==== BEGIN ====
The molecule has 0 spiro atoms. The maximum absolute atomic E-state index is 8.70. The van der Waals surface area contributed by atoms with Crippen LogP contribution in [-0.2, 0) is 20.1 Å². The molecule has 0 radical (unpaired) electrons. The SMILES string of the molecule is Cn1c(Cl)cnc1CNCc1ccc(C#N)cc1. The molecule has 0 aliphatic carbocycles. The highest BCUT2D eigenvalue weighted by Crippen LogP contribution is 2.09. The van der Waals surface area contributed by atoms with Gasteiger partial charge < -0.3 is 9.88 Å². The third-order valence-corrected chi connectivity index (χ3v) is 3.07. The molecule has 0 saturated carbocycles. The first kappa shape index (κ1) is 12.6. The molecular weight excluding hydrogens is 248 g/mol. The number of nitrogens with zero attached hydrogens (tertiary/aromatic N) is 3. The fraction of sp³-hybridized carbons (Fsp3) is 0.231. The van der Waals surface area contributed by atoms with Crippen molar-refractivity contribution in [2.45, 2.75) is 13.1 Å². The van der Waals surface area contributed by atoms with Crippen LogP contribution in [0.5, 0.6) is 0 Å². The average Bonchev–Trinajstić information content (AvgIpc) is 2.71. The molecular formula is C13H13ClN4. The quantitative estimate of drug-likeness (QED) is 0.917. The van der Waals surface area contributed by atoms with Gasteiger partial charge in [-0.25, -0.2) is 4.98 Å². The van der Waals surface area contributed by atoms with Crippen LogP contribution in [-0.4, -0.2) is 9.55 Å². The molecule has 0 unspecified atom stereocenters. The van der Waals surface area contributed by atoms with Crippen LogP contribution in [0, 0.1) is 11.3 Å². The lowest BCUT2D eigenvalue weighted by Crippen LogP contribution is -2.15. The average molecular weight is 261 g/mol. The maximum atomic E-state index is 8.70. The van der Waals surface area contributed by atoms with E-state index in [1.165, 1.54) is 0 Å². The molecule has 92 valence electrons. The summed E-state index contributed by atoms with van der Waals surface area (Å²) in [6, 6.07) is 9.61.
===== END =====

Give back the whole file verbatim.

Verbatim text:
The molecule has 0 spiro atoms. The maximum absolute atomic E-state index is 8.70. The van der Waals surface area contributed by atoms with Crippen LogP contribution in [-0.2, 0) is 20.1 Å². The molecule has 0 radical (unpaired) electrons. The SMILES string of the molecule is Cn1c(Cl)cnc1CNCc1ccc(C#N)cc1. The molecule has 0 aliphatic carbocycles. The highest BCUT2D eigenvalue weighted by Crippen LogP contribution is 2.09. The van der Waals surface area contributed by atoms with Gasteiger partial charge < -0.3 is 9.88 Å². The third-order valence-corrected chi connectivity index (χ3v) is 3.07. The molecule has 0 saturated carbocycles. The first kappa shape index (κ1) is 12.6. The molecular weight excluding hydrogens is 248 g/mol. The number of nitrogens with zero attached hydrogens (tertiary/aromatic N) is 3. The fraction of sp³-hybridized carbons (Fsp3) is 0.231. The van der Waals surface area contributed by atoms with Crippen molar-refractivity contribution in [2.45, 2.75) is 13.1 Å². The van der Waals surface area contributed by atoms with Crippen LogP contribution in [0.5, 0.6) is 0 Å². The average Bonchev–Trinajstić information content (AvgIpc) is 2.71. The molecular formula is C13H13ClN4. The quantitative estimate of drug-likeness (QED) is 0.917. The van der Waals surface area contributed by atoms with Gasteiger partial charge in [-0.25, -0.2) is 4.98 Å². The van der Waals surface area contributed by atoms with Crippen LogP contribution in [-0.4, -0.2) is 9.55 Å². The molecule has 0 unspecified atom stereocenters. The van der Waals surface area contributed by atoms with Crippen LogP contribution in [0, 0.1) is 11.3 Å². The lowest BCUT2D eigenvalue weighted by Crippen LogP contribution is -2.15. The average molecular weight is 261 g/mol. The maximum atomic E-state index is 8.70. The van der Waals surface area contributed by atoms with E-state index in [1.165, 1.54) is 0 Å². The molecule has 92 valence electrons. The summed E-state index contributed by atoms with van der Waals surface area (Å²) in [6, 6.07) is 9.61.